Iceland is not only scenic and stunning, it’s powerful, too. Geothermal power makes the land of Iceland hot and buzzy. Not only that, it makes clean electricity and heat for the Icelanders. We mean, you don’t really expect Iceland juicy tomatoes to grow wild between the geysers and glaciers, right?
Not only Iceland is blessed, Geothermal energy could power the world for generations to come. And the best thing is: We can find Geothermal energy in every place on this planet. It’s a sustainable alternative to fossil fuels for countries around the world. As an example, Indonesia sits on the Ring of Fire, and it gives them the biggest Geothermal potential in the world.
But it is still largely untapped and most people will never have heard of it and have no comprehension of what Geothermal is. So how does Geothermal energy works? And why is so much of it still not being used?
Icelanders are very proud of how Geothermal energy has changed the country. The country moved from being a poor country primarily using imported oil and coal to transforming their energy system. And Geothermal energy together with renewables became for Iceland what Chocolate and Banking are for Switzerland.
The energy creates heat for around nine out of ten houses and almost 30% of the country’s electricity, even though this eruptive transformation took some time. Historically, of course, there were hot pools where people used for centuries to bathe and clean clothes. Just like in other countries around the world.
For example, in Italy, the very first experimental Geothermal generator was set up in 1904 by an Italian aristocrat named Prince Conti. The power it produced lit up five light bulbs. The start of a Geothermal energy revolution? Not really!
The World Wars absorbed technological capabilities and prevented the idea from spreading. Also, this was at that time a new idea and people were not sure exactly how to make money on this. Because unlike oil, steam couldn’t just be sold in barrels.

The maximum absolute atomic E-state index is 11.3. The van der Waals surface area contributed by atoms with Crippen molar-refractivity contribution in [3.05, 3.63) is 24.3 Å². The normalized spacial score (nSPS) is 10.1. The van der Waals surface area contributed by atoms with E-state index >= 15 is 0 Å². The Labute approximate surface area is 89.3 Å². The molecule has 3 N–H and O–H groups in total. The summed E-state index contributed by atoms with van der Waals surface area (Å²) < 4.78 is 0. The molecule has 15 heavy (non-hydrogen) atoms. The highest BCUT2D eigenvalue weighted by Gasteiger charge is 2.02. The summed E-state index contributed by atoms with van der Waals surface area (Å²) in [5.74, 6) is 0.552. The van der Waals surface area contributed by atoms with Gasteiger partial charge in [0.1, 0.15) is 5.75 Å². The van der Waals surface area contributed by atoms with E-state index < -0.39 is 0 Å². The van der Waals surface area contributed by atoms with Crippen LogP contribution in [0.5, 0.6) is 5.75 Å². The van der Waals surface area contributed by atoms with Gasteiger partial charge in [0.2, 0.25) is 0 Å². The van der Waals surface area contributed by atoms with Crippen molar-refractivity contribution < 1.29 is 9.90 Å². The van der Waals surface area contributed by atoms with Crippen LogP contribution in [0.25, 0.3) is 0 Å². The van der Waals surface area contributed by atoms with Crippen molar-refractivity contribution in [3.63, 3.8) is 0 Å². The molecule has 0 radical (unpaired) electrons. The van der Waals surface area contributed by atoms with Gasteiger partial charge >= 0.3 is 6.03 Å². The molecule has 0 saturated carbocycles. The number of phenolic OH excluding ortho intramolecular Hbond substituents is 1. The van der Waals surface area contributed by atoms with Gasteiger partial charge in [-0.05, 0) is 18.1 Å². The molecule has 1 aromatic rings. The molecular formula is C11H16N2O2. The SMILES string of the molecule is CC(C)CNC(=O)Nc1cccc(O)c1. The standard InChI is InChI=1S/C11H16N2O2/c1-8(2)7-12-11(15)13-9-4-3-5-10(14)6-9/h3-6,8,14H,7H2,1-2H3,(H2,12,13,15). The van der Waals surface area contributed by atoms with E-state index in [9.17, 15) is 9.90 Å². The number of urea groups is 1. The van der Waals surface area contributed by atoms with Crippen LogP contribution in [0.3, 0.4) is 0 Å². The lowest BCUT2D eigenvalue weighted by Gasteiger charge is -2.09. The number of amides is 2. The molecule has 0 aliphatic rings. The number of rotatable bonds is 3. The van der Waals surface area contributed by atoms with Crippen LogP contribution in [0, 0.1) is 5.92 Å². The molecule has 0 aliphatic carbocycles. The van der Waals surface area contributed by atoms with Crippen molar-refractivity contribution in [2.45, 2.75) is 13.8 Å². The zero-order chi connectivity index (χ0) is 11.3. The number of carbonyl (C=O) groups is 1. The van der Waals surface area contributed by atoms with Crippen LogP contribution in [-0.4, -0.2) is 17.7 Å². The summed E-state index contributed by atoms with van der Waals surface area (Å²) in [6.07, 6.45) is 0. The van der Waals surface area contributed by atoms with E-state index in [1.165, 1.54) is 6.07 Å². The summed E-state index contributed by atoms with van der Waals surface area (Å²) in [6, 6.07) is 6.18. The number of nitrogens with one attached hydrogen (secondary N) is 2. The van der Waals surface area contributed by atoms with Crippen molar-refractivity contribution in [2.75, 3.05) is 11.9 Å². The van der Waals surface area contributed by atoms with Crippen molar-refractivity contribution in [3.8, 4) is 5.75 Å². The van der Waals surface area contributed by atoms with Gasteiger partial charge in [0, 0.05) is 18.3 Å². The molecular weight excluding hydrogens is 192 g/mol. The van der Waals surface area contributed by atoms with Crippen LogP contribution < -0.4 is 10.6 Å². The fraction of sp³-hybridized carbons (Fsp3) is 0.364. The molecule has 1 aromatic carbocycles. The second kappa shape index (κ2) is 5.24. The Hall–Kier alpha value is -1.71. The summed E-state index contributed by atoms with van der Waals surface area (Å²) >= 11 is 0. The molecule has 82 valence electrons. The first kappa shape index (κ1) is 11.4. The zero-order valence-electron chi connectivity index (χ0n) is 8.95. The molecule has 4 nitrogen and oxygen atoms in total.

Geo means Earth and Thermal means Heat. Geothermal energy is heat from the earth. And the deeper you go, the hotter it gets. And this heat warms water that has seeped into underground reservoirs.
You can drill to access it, or – at the tectonic plate boundaries – the water breaks through the earth’s surface as steam or hot water all by itself. If you are really clever, you can direct that into a turbine and generate electricity. And then after using it, the cold water is pumped back into the earth and inside the earth it’s heated again on the way to the producing valve. It’s like a cycle of hot and cold water.
An almost limitless renewable source that can be used for heat and electricity. Like in Iceland, where Geothermal energy has become more important. It was pushed in the 1970’s when the oil crisis hit the world and shook tiny Iceland as well. There was an oil embargo and as a solution to the energy crisis of the 1970’s, the district heating effort was speeded up and almost all imported oil was eliminated.
A success story, but one that created new problems. It was expanded very rapidly and today the electricity consumption in Iceland is by far the highest in the world per capita. And around 80% of it is used by energy intensive industries like aluminum smelters.
Of course, the energy used is green and renewable, but the country’s appearance has changed, with pipes and infrastructure visible. So, there is this continuing, ongoing debate, as to how much Iceland should build these power plants.